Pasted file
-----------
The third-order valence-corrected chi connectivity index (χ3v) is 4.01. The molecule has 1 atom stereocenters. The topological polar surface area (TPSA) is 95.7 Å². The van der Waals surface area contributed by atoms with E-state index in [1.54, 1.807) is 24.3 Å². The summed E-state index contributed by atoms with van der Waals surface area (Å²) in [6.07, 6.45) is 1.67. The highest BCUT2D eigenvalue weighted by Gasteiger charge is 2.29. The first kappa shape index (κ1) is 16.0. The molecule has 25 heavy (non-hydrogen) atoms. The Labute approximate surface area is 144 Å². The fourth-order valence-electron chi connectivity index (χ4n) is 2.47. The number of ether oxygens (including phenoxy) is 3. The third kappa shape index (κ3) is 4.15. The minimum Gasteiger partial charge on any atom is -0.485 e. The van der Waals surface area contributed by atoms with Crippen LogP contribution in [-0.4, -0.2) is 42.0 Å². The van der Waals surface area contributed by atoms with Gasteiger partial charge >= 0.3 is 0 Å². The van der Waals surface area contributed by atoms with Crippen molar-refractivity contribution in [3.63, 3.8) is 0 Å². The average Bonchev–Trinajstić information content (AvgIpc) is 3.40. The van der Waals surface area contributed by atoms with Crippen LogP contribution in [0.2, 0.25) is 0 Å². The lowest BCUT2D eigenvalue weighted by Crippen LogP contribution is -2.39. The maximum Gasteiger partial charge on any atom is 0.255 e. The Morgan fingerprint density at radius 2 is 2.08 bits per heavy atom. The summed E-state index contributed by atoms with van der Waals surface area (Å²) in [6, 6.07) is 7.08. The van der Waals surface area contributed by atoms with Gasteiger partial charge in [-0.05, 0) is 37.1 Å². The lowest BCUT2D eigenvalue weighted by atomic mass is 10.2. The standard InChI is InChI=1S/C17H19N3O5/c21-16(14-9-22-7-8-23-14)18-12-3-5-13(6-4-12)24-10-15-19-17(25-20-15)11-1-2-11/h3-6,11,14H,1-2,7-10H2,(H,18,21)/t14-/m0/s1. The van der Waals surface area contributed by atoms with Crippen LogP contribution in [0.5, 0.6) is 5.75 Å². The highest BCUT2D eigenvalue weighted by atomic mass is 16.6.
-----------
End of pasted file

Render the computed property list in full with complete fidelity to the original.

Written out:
The third-order valence-corrected chi connectivity index (χ3v) is 4.01. The molecule has 1 atom stereocenters. The topological polar surface area (TPSA) is 95.7 Å². The van der Waals surface area contributed by atoms with E-state index in [1.54, 1.807) is 24.3 Å². The summed E-state index contributed by atoms with van der Waals surface area (Å²) in [6.07, 6.45) is 1.67. The highest BCUT2D eigenvalue weighted by Gasteiger charge is 2.29. The first kappa shape index (κ1) is 16.0. The molecule has 25 heavy (non-hydrogen) atoms. The Labute approximate surface area is 144 Å². The fourth-order valence-electron chi connectivity index (χ4n) is 2.47. The number of ether oxygens (including phenoxy) is 3. The third kappa shape index (κ3) is 4.15. The minimum Gasteiger partial charge on any atom is -0.485 e. The van der Waals surface area contributed by atoms with Crippen LogP contribution in [-0.4, -0.2) is 42.0 Å². The van der Waals surface area contributed by atoms with Gasteiger partial charge >= 0.3 is 0 Å². The van der Waals surface area contributed by atoms with Crippen molar-refractivity contribution in [3.63, 3.8) is 0 Å². The average Bonchev–Trinajstić information content (AvgIpc) is 3.40. The van der Waals surface area contributed by atoms with Crippen LogP contribution in [0.2, 0.25) is 0 Å². The lowest BCUT2D eigenvalue weighted by Crippen LogP contribution is -2.39. The maximum Gasteiger partial charge on any atom is 0.255 e. The Morgan fingerprint density at radius 2 is 2.08 bits per heavy atom. The summed E-state index contributed by atoms with van der Waals surface area (Å²) in [6, 6.07) is 7.08. The van der Waals surface area contributed by atoms with Gasteiger partial charge in [-0.05, 0) is 37.1 Å². The lowest BCUT2D eigenvalue weighted by atomic mass is 10.2. The standard InChI is InChI=1S/C17H19N3O5/c21-16(14-9-22-7-8-23-14)18-12-3-5-13(6-4-12)24-10-15-19-17(25-20-15)11-1-2-11/h3-6,11,14H,1-2,7-10H2,(H,18,21)/t14-/m0/s1. The van der Waals surface area contributed by atoms with Crippen LogP contribution in [0.5, 0.6) is 5.75 Å². The highest BCUT2D eigenvalue weighted by atomic mass is 16.6.